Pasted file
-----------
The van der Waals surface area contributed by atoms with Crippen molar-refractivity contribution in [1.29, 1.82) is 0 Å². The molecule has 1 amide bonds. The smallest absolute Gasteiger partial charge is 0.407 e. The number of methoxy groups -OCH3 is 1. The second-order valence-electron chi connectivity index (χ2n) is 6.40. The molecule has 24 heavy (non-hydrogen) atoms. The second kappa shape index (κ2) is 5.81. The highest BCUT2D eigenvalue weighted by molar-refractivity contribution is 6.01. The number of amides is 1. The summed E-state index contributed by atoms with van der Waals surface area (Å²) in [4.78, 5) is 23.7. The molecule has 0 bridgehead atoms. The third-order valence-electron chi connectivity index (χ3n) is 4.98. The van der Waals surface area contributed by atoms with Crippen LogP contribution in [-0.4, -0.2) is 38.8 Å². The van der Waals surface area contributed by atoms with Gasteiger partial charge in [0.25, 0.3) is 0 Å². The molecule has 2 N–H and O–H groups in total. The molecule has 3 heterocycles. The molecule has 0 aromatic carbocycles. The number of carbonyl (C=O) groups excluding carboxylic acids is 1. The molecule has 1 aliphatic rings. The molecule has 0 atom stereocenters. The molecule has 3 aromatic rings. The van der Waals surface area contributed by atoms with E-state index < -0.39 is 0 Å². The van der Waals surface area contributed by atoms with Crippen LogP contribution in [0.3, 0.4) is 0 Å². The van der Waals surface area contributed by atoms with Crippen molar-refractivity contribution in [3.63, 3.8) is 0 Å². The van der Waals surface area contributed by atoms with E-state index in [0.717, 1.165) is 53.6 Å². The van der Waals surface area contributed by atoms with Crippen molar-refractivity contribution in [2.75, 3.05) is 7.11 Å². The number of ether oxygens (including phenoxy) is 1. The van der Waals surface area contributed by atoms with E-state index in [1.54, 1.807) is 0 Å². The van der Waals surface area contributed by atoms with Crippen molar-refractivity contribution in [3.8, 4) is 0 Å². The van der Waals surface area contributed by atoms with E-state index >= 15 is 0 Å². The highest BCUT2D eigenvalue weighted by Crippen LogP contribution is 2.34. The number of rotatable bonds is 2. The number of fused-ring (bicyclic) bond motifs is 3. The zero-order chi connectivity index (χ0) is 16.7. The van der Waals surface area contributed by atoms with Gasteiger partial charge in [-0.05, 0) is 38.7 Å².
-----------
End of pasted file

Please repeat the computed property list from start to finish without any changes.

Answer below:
The van der Waals surface area contributed by atoms with Crippen molar-refractivity contribution in [1.29, 1.82) is 0 Å². The molecule has 1 amide bonds. The smallest absolute Gasteiger partial charge is 0.407 e. The number of methoxy groups -OCH3 is 1. The second-order valence-electron chi connectivity index (χ2n) is 6.40. The molecule has 24 heavy (non-hydrogen) atoms. The second kappa shape index (κ2) is 5.81. The highest BCUT2D eigenvalue weighted by molar-refractivity contribution is 6.01. The number of amides is 1. The summed E-state index contributed by atoms with van der Waals surface area (Å²) in [4.78, 5) is 23.7. The molecule has 0 bridgehead atoms. The third-order valence-electron chi connectivity index (χ3n) is 4.98. The van der Waals surface area contributed by atoms with Crippen LogP contribution in [-0.4, -0.2) is 38.8 Å². The van der Waals surface area contributed by atoms with Gasteiger partial charge in [0.25, 0.3) is 0 Å². The molecule has 2 N–H and O–H groups in total. The molecule has 3 heterocycles. The molecule has 0 aromatic carbocycles. The number of carbonyl (C=O) groups excluding carboxylic acids is 1. The molecule has 1 aliphatic rings. The molecule has 0 atom stereocenters. The molecule has 3 aromatic rings. The van der Waals surface area contributed by atoms with E-state index < -0.39 is 0 Å². The van der Waals surface area contributed by atoms with Crippen LogP contribution in [0.3, 0.4) is 0 Å². The van der Waals surface area contributed by atoms with Crippen molar-refractivity contribution in [3.63, 3.8) is 0 Å². The van der Waals surface area contributed by atoms with E-state index in [0.717, 1.165) is 53.6 Å². The van der Waals surface area contributed by atoms with Crippen molar-refractivity contribution in [2.75, 3.05) is 7.11 Å². The number of ether oxygens (including phenoxy) is 1. The van der Waals surface area contributed by atoms with E-state index in [1.54, 1.807) is 0 Å². The van der Waals surface area contributed by atoms with Crippen molar-refractivity contribution in [3.8, 4) is 0 Å². The van der Waals surface area contributed by atoms with E-state index >= 15 is 0 Å². The highest BCUT2D eigenvalue weighted by Crippen LogP contribution is 2.34. The number of rotatable bonds is 2. The number of fused-ring (bicyclic) bond motifs is 3. The zero-order chi connectivity index (χ0) is 16.7. The van der Waals surface area contributed by atoms with Gasteiger partial charge in [-0.05, 0) is 38.7 Å².